'Buffalo Joe' McBryan adds unique WWII biplane to his fleet
'Much the same as riding a motorcycle,' says Buffalo Joe of 1941 open cockpit aircraft
It's a bird... it's a plane... OK it's just a plane. But "Buffalo Joe" McBryan's latest addition to his fleet is not your typical northern aircraft.
McBryan, the founder of Buffalo Airways from TV's Ice Pilots NWT, has gotten his hands on a Second World War-era biplane that features two sets of wings and an open cockpit. But it's also a float plane, with one large float under the fuselage and two smaller support floats under the wings.
"It's a Navy trainer, built in 1941 in naval yards in Pennsylvania," McBryan says. "What makes it a unique airplane is because you don't very often get a biplane on floats."
He's counted only about a dozen of the aircraft in the world, and none in northern Canada. McBryan suspects Yellowknife hasn't seen a biplane on floats since the 1950s.
'Recreational' flying only
Buffalo's flagship aircraft are the Second World War-era DC-3s and DC-4s it uses for passenger and cargo flights. This one, McBryan says, will be used for "recreational" flying.
"I have no logical reason to own it or want it," he says matter-of-factly. "That fine line between want and need. I crossed the line and now I have the airplane."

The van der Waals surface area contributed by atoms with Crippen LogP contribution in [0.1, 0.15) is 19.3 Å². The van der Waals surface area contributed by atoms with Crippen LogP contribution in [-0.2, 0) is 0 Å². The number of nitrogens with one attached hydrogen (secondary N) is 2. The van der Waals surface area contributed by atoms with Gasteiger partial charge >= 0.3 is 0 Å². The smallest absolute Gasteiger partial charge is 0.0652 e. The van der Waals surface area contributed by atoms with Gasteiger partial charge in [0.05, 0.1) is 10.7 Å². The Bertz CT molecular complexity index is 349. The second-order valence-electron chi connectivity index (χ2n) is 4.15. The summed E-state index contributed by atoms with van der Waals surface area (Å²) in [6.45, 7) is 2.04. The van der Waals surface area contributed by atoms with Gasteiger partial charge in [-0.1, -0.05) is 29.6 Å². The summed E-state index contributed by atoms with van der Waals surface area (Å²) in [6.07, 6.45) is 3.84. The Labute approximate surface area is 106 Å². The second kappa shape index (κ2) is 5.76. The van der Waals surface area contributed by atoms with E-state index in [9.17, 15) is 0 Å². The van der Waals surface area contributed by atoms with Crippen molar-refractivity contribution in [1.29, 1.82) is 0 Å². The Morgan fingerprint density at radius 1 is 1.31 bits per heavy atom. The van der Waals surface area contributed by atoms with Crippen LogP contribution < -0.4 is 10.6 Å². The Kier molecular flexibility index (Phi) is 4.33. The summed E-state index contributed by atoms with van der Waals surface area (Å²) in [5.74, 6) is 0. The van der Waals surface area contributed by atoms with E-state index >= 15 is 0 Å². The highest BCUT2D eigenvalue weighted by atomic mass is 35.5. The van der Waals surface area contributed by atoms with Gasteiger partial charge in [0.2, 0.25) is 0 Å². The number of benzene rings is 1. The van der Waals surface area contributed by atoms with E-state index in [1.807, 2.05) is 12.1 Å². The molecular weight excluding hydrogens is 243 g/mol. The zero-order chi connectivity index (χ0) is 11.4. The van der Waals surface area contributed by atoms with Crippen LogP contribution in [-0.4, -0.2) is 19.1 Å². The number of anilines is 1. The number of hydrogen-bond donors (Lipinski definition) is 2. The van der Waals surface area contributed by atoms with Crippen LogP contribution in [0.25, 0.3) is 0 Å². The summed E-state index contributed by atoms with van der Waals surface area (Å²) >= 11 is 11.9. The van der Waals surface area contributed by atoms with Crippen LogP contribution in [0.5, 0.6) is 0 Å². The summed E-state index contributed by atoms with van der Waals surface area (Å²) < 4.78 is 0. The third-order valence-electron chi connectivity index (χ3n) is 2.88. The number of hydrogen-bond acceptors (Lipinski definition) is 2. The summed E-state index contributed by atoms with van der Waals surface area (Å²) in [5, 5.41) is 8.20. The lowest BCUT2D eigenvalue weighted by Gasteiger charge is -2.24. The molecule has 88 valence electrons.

He says the previous owner took people for rides on the weekends.
"I thought, well if he can have it and give people rides for 25 years, I'll probably keep it for 25 years and do rides too," he says.
McBryan says flying an aircraft with one float has taken some getting used to since he's used to the usual two floats.
"It takes a lot more balancing of the airplane than it does with an ordinary float plane," he says. "This is like always skating with one skate on, or two feet in one boot."
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'Sort of free in the wind'
With the float underneath his feet, McBryan can't see it when he's flying, which also makes it more challenging.
"When you come in to land you just hope it's still there."
But the biplane's open cockpit is what really attracted him to the aircraft.
"It's much the same as riding a motorcycle. You're sort of free in the wind and away from the elements of the earth. So yeah, it's kind of neat to float around."
As he flies the northern skies, he'll also give a nod to the historic plane's previous owner.
"I carry a smidgen of his ashes in the back of the airplane, so for his family, he'll continue to fly with it."
With files from Pat Kane